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Aberystwyth Council



MEMBERS OF THE YSTWYTH DRAMATIC COMPANY IN MAES-Y-MEILLION: v Top Ptzw-Mr. Mas. Evans, Mr E. R. Williams, Mr. Tom H. Edwards, Mr. R. Ellis, Mr. E.W. Thomas, Mr. Eben Davies Bottom Row—Mrs John Jenkins, Mr,.P> Jeffrey Daves,1 Mrs. T. J. Samuel, Miss Ceri Williams, Mr. Dewi Morgan. brian Railway which was doing its best for., the bown and the G.W.R. which was one 611 tho strongest in England, witb a view to see- ing what could be dene. The present station J was a positive disgrace to what Mr. Rees Jones called, the "Athens of Wales," and what they called the Queen of Welsh watering places." .Now that the unemployment dole was being discontinued, the" re-bui-ding of the station would create work. He proposed that? the rail- way companies in question be written to. Hr. Hugh Hughes seconded, and said it would be something to relieve the men out cI work.. I Mr. R. E. Williams said the housing ques- tion came firsb and that would create work for the unemployed. Even if the railway com- panies agreed to rebuild the station they could not get the labour to carry out the work. Mr. C- M. William^ asked a question about the erecf'on of houses at Trefechan, and the Town Clerk, in his reply, said the Housing Commissioner had approved of the three sites selected, I.but now wanted to see the p ans of the proposed houses. The Housing Commit sioner had sent to ask the Surveyor to go'ttewn to Cardiff and talk over fhe plans with him. Mr. T. H. Edwards—Why does the Housing Commissioner want our Surveyor got to him? fie ought to come up here. "1: Mr. Q: M. Wrlliams—If there is ah$r' need for conferring. He ought. to come up ^it-re. There are plenty of officials going about the country in connection with their work. A short time ago we thought we were going to ha-,O a. liltlo Tfaraditee cm earth* and it i:' time for the whole country to protest against this sham. It was decided to ask the Housing Commis- sioner to visit Aberystwyth to see tho plans. THE FINANCIAL POSITION. Captain E. Llewellin presented the report of the. Finance Committee. At a meeting of the Finance Committee it was recommended, after considering the esti- mates, that a general district rate of Is. 3d. I'D. the pound be levied for the next half year, and that a water rate of Is. Old. be made for each of the coming two quarters, making a total of 3d. in the pound for the whole of the half-year. Captain Llewellin said that there was P.845 Hichidod in the estimates as compared with kk2, expended in t'ho corresponding half of last year which would allow of the roads be- ing tarred earlieir in the year than hereto- fore. For the footpaths they had estimated for S75 aga ust 921 10s. spent in the previous half year. A sum of E25 lis. 5d.Wä¡{ ex- pended in public lighting last winter and; they now estimated for E630, to include the instal- lation and upkeep for electric lighting and gas, so t'hat the present dark and dreary ap- pearance of the streets and Promenade should come to an end. Notwithstanding these and- other increases caused through higher salaries, Wages, and cost of matenais, it was considered that the rates proposed, namely a Is. 3d. gen- eral district rate and a 3d. water rate, mak- ing a total rate of Is. 6d. in the pound, wonld meet the expenditure and leave a reasonable working balance at the end of the half year. That meant a reduction of 2d. in the pound on the corresponding half or last year, and the total rates for the year ended 31st March nexfc, would be 3s. 9d. in the pound as com- pared with 3s. 8d. last year; 4s. 6d. in 1914; 4s. 2d. in 1915; 4s. 3d. in 1916. The overseers, he understood, wore making a poor-rajte of 2s 6d. for the current hai!f year, so that the total rates for the half year—general district, water, and poor rate-would bo 4s. in the pound as compared with 4s. 2d. last half year. The total rate for the pasft half year' were 5s. 5d., so that the whole rate for the year would amount to 9s. Sd. in the pound. A DIFFERENT STATEME5STra_; Mr. T. H. Edwards miovr-d an amendment tkat the, general Aistriet rate be lid. instead of Is. 3d., a reduction of 4d. At the Finance I Committee he proposed the reduction, out could not get a seconder. Since then he had been looking into things. A iho Finance Committee, after going through the estimates, t was fou'nd that £ 5,U46 lis. 9d. was required. —being £4,410 10s. 6d. general disbricS and £636 ls. 3d. water wOrks fund, which included JE660 transfer in the harbour fund account. A rate of Is. 3d. genei-al district and a water rate of 3d. was decided on which wotz.,d, pro- duce 23,510. That would mean £ 1,536 -to be taken from llhe balance of £3,473 lis. 8d. standing to the credit of tho Council in the bank in September last. The Chairman of the Finance Commrttee said it would leave a bal- ance of abouu £1,700, plus E780 paid out of revenue for capital charges: but {1Q, (the speaker) found that it would leave a balance of £ 1,937, plus £ 1,300- He also found one source of income (Aberystwyth estate ground rents) not brought under the Committee's considera- tion. The ground rents for the year ended March, 1919, amounted to E3,786, and it appeared that the total would be even g-cater in March, 1920. He therefore maintained that the Council was entitled to consider t'bat, and should estimate that half that amount(i;1,900) would be the current, half-year. That- amount, added to the Cl,937 "already mentioned, would leave a credit balance of £ 3,837. The reduction of the rate by 4d. would mean £780, leaving a credit balance of over o, In the courso of his enquiries, he I found that the Finance Committee had paid out of revenue at- diSerent times £ 1,300 that should have been, placed to capital account— i £ 780 for 46, Tho Terrace: £ 450 far another property: and other smail items. Ttia year that 46, The Terrace, was bought, if the busi- ness had been properly attended to, arrange- merits for a. loan might have been proceeded s with at once. If that had been done the rate- payfrs thafc year would have had a rate of 4d. less than whaft they actually paod. Whether | that property was bought for the purpose of making "Winter Gardens" or anything else it | ought to have been pa.rt of a scheme for which the money could be borrowed. In considering 'the credit balances £ 1,300 should be included, making a grand total of £ 4,300. That was highly satisfactory and in asking for a re- ductiou of 4d. in the rate he was only really ask ng for the 4d. overpaid when 46, Marine- tetrace, wasj bought. In his appeal to the electors he said that if ejected he would try to keep the rates as low as possible. Ho was there to do his duty to the ratepayers as 1 promised. Rates should not be made to create lafge balanced but tíO meet expenci-ture. The finances qf thft^Jbbrough were in ah ^excellent position, the* Icital -indebtedness being only about one fourth of the maximum borrowing power. He waspleed to find the Borough Accountant quite conversant with hi work and having a good grip of affairs. To alter the Is. 3d. to lid. on the demand notes would be quite a smail clerical matter. Aberystwyth had had a very good season, but at the same time, with the present high cost of living, every Is. which the ratepayers could save was acceptable. He had not ventilated the matter in anv bickering moofi, but iust to show rates shouid not be made to create large balances. Thev was always a danger in large balances iind -the Council might be tempted to spend money unnecessarily. The Mayor-Will anybody second the amend- ment? Dr. Harries—I 3m not in a position to say I agree with Mr. Edwards beenuso I have not gone into the facts; but the lucid statement t he has given us makes one think that he it t absolutely right. 1 Mr T. H. Edwards—Has DO one got the cour- j age to second it? Dr. Harries—Yes. I will with pleasure. Mr. J. B. Jenkins said the Chairman had told them that £1,700 was barely sufficient to meet expenditure and carry over a workiag balance until the summer rate came in. They only had C700 in hand :n the borough fund, ana all expenditure was increasing every- where. Captain Llewellin, replying, said a little know-edge was a dangerous thing. Mr. Ed- wards told them that a balance of £1900 should bo available. It would have been had everything been successful. It was all very well to talk about ground rents, but PJOther thing to. make an estimate..Nothing had 1 een said about the "white elephant," inown as the harbour. That was costing the rate- payers £2,000 a year. Mr Edwards also said that rates were not made to create large balances, but that showed that he (iid not know any- thing about public bodies. They wi-.i-c trying t> make the rates as low as possible in v.-inter and summer. No ratepayer wou.d thank them for reducing the rate if they w6re obliged to pay a heavier rate the following half year. Mr. Edwards had attempted to play to the gallery." The estimate was only fair and rea- sonable. The balance was necessary to carry them over until the season started. On bung put to the vote, only the proposer and seconder votped for the amendment. PUBLIC LIBRARY. The Mayor presented the report pi the Public Library Committee. At a meeting of tho "Public Librar? Com- mittee, Alderman Daniel Thomas was ap- pointed to replace Captain David James and it was resolved to p ace on record the sincere appreciation of the valuable services rendered by Captain James as chairman- and a'so Mrs. A. E. Jones who had resigned. The Mayor, commenting on the report, said the Committee regretted losing the valuable services of Captain James and also Mrs. Jones who was being succeeded by Miss Johnson. The report was received. GENERAL PURPOSES. Mr. B. T, Lloyd presented a report of the General Purposes Committee. At a meeithg of the General Purposes Com- mittee it was resolved that subject to the sanction of the Chief Constable (since obta ned) P.C. David Thomas Richards be appointed in- spector of hackney carriages, pleasure boats, et-c., and that application be invited by adver- tising for other inspectors. It was resolved that) an honorarium of £2 be granted to Mr. J. D. Spencer in considerat-on of additional labour and expense in advertising juring the past season. Mr. T. H. Edwards said he expected to hear something about the pubtic baths. There v. as a feeling in the town that they should be- come the property of the Council. It was a very important matter, especially for tbose persons lodg ng students. There wdre hund- reds of houses in the town without baths and it was very desirable that the Council should have public baths for their convenience. ISOLATION HOSPITAL. Dr. Harries, in moving "that in future patients permanently resident in the borough be admitted into the Isolation Hosp tal free I of charge," said that for many years he had held this view that isolation hospitals should be free, especially no the poor. With that contention he had been supported by practi- cally every medical man in the civilised world. It was a well-known fact that isolation was the only effective weapon they had against {-he spreading of disease. At present they I charged for admission and because of this when a child became infected its parents kept him out of sight so that it should not be taken to the hospital. Many of the children who attend the isolation hospitals come from hove s. After s'x weeks they .return home to the hovels again where they are greeted by empty cupboards. Then comes a demand for the parent to pay up. It was scandalous. They provided free hospitals for expectant mothers and persons suffering from certain diseases. Indeed, practically all sections of the community ware provided for except in- fected children. In the matter of expenditure it would only mean a few extra pounds and this grant was a greater necessity than most of the things which the Corporation spent money on. He had asked the Bo-ough Account- ant to get him some information of what was done in other towns. When he subsequently. asked the Borough Accountant whether he had any replies, he Raid Yes, but you are not to have them" He told the Accountant that the information was needed for the public, but he still refused to let him have it, saying: "1 have been tod not to give it you." He did not know who to!d the Accountant, such a th'ng; but he wis quite satisfied it was not the Town Clerk who was too much of a gentle- man. Whoever it was, he was guilty of a dirty. low, mean, trick. Probably he was one of those men who snent hours and hours; wasting the time of the Town Clerk and Bor- ough Accountant. However, he vas able to get the information which showed that the practice of allowing persons to enter the iso- lation hospitals free of charge was generally adopted. The cos4 wou'd not be more than Efo a year. Mr. Hugh Hughes, in seconding, said IJe: could not go into the medical side of the question; but he could say that there wag a general feeling that the cost of maintenance in some cases comes very hard on the poor parents. The speaker quoted instances of hardship and said this compelled the children to go into hospital and then compelled them to pay for it. It was iiitli time to make the, Institution frer- of charge. Mr. T. H. Edwards-Does this pe.-manently rodent" include i-lie students in the town? The Medical Officer-The students are in- eluded in thp statistics. Mr. R. E. Williams—It should be under- stood that only ratepayers could be admitted free of charge. Mr Samuel said fiho matter required a good deal of consideration. If they were going to make it a free hospital why chaf-ge visitors? The question had bfen before them for many years. The Comm ttee had never insisted on | anybody paying if they coul" not afford to do so. The only people who had been sued in the County Court for tlie fr"" were those who always wanted everything for nothing. In one instance parents sent thp children to the hos- nital and were most nxious to ret rid of them because thev had the house full of visitors. The cost, did not matter at that. time because they were making money: but when they were asked to pay they refused and said the hos- n'tal was a town affair and ought to be free. Tf the ratepayers were prepared to go into further expense it was entirely a matter for them. The Council was only the public trustee. ¡ The Committee, had reduced the charge to 7s. 6d. and he would defv any person outside the Jhospital to keep a child for 7s. 6d. a week. Every case that./came before the Committee was deailt with on its merits. He r«ronosed' that the mattor be referred to the Sanitary Committee. Mr. Rhys Jones said 7s. 6d. meant a great deal for some families. A man w>h a. Inree family did not earn 7s. 6d. to keep each child. They forrot. also, that in addition to paying for mainten°nee pt the hosr>Ual they had to pay "fl;(' \1t.l>'n! ^fforft <?ovie. Re- garding the remark that the Committee was T, r not hard, he knew the case of a man who was told he would be put in the County Court, whilst he was in a sanatorium Mr. T. H. Edwards said the proposition was supported by all the medical men in Aber- ystwyth. Infected persons were made to go to the hospit'al and had to sign a form promis- ing to .pay. The Committeo were asked to advise in fixing the fees payable and if a per- son has a friend or two on the Committee the chances are that the fees that case would be much iess. Mr. C. M. Williams, in seconding that the matter be referred back, said they ought not to be carried away by sentiment. Dr. Harries had enough eloquence to make them believe almost anything. People seemed anxious to go to the hospital now and a good many rich people were amongst those. They only charged 7s. 6d. which was a very small amount. Mr. Llewellin said that by making the hos- pital free t would not add much to the bur- den of the town. Dr. Harries—It seems to me that underlying the remarks of Mr. Samuel and Mr. Williams^ the whole objection resolved itself into a ques- tion of "filthy Jucre"- Mr. Samuel—Over point of order, sir; .4b^j is a matter which ought to go into Cotit- mittee. Dr. Harries-Yes, certainly. Have it xfei cussed in a "hole and corner" meeting. Mr. Samuel-I maintain you have no right to speak further unless you reply against óLll adjournment. The Mayor-Please allow Dr. Harries to proceed. He is quite in order. Dr. Harries, continuing, said he objected to an adjournment on the groands of urgency. Unless the hospital was mado free they might find the town putrd with disease. Sooner or later they wou.d bo obliged to make the hos- pital free. It was agreed to send the matter' to the Sanitary Committee. RECREATION GROUNDS. Councillor G. Fossett Roberts moved "that a Committee of five members be appointed to consider the question of recreation grounds for the town and report thereon." In doing so he urged the necessity of having a recrea- tion ground for the boys and girls of the town. They should go into the matter seri- ously and appatet» a strong committee. Similar commiti-eos had been appointed before but nothing had become of their delibera- tions. Dr. Harries agreed with the proposer, but said that when a previous committee were in- vestigating near the Smithfield the res dents there hoped they would not make a play- ground there for children to make a no;se. Mr. Samuel expressed the hope that the matter would be dealt with thoroughly. Messrs. C. M. Williams, J.B. Jenkins, Capt. Llewellin, Capt. Lloyd, and Major Fossett Roberts were appointed as a coin mittee.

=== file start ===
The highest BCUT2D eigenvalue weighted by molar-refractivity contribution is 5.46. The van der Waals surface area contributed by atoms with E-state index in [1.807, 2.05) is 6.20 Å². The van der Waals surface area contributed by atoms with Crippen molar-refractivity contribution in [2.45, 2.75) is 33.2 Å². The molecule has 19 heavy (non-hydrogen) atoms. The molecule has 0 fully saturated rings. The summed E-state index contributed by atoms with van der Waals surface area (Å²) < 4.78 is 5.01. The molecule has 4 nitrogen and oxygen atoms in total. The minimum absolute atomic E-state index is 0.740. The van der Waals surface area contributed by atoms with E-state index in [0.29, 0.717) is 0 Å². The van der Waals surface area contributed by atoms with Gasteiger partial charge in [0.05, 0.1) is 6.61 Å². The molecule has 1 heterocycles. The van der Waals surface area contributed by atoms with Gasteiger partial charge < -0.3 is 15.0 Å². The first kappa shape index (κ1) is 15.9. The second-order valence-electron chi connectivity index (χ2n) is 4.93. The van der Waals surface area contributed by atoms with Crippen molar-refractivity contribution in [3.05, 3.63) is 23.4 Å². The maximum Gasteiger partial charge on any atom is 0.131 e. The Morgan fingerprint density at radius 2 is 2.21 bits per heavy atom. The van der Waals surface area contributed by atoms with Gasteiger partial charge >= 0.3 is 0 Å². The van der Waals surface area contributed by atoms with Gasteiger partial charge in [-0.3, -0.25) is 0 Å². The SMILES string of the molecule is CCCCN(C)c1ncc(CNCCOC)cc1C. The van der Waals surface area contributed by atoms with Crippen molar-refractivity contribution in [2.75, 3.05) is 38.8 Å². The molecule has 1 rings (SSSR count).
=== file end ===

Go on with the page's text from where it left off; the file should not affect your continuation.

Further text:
Important Issue.